None of this offers a eulogy to the lives of any of those “starring” in Benefits Street. The point I am making is that their lives are not the roots of the crisis we face.
All dystopian fiction has to be taken with its own pinch of salt. The Hunger Games is no exception.
In the way of most US novels, it is obsessively preoccupied with the individual. Katniss Everdeen may turn out to have amazing survival instincts, but she never had a plan or an “agenda.”
In fact, she becomes incredibly hacked off to discover that others had a plan all along. Her intention was never to overthrow the system.
It was just to protect herself and, if possible, those close to her.
It was others who portrayed her as the Mockingjay — a bird that came to symbolise a refusal to be crushed, divided or denigrated.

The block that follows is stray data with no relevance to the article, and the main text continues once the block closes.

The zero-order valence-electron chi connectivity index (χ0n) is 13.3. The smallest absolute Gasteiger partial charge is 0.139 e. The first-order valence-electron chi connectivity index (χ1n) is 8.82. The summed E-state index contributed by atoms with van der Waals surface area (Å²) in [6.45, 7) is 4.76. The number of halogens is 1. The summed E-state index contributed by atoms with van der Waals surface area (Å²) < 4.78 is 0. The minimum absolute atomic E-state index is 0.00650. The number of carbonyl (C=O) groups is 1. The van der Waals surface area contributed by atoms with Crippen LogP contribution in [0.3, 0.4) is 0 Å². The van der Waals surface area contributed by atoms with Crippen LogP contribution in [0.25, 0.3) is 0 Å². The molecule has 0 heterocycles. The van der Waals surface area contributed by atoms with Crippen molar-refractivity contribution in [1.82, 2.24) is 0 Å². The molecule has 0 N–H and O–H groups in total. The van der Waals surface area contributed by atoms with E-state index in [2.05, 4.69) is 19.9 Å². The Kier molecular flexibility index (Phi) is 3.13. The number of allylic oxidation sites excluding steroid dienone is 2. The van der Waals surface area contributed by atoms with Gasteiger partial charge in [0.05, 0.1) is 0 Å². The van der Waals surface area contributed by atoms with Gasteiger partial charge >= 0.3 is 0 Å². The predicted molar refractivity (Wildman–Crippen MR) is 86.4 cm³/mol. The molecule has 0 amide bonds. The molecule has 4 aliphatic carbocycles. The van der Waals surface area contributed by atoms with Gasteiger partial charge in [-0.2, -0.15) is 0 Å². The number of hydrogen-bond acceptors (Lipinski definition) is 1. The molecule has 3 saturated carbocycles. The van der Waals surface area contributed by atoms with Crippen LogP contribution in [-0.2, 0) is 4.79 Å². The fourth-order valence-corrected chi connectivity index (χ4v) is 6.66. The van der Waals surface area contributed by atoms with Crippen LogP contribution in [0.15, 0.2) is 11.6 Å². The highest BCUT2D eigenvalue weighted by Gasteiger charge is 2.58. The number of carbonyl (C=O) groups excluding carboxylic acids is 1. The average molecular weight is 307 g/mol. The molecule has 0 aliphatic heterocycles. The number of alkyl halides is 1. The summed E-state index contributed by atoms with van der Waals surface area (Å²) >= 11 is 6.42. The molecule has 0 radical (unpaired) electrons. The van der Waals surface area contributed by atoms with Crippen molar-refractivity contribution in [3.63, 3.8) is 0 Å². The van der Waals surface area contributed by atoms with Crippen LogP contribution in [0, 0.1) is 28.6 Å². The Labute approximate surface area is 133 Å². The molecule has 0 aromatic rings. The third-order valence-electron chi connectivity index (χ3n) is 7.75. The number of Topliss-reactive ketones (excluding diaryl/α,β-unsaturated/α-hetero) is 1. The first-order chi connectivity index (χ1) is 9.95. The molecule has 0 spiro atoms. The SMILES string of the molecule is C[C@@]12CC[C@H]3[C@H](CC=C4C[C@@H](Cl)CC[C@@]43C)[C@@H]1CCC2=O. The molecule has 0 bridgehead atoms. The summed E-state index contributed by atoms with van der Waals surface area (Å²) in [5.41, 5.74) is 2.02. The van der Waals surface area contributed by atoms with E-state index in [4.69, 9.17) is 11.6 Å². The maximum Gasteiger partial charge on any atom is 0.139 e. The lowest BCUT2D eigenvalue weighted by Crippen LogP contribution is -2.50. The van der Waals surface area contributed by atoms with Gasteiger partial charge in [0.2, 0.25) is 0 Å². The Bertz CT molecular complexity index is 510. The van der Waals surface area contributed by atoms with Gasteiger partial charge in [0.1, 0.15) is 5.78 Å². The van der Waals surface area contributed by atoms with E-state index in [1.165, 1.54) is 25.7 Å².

And it fell to others to remind her to “just remember who the real enemy is.”
So it is with Benefits Street. The character assassination of everyone living on the street would not make any of us one penny richer, one penny safer or one penny closer to a better society.
To do that, we need our own “agenda” one that goes well beyond the Benefits Street. That agenda doesn’t require heroes, Hollywood or otherwise. It requires solidarity.
Perhaps the lesson to be drawn from The Hunger Games lies in the moment that marked the beginning of the end for the Capitol.
It was when, in the televised presentation of contestants or “tributes” before the final Games begin, the tributes all held hands in defiance of the Capitol.
It was a momentary statement that they were not the enemy.
It didn’t last. Not all continued to do so. But those who did became the bringers of change.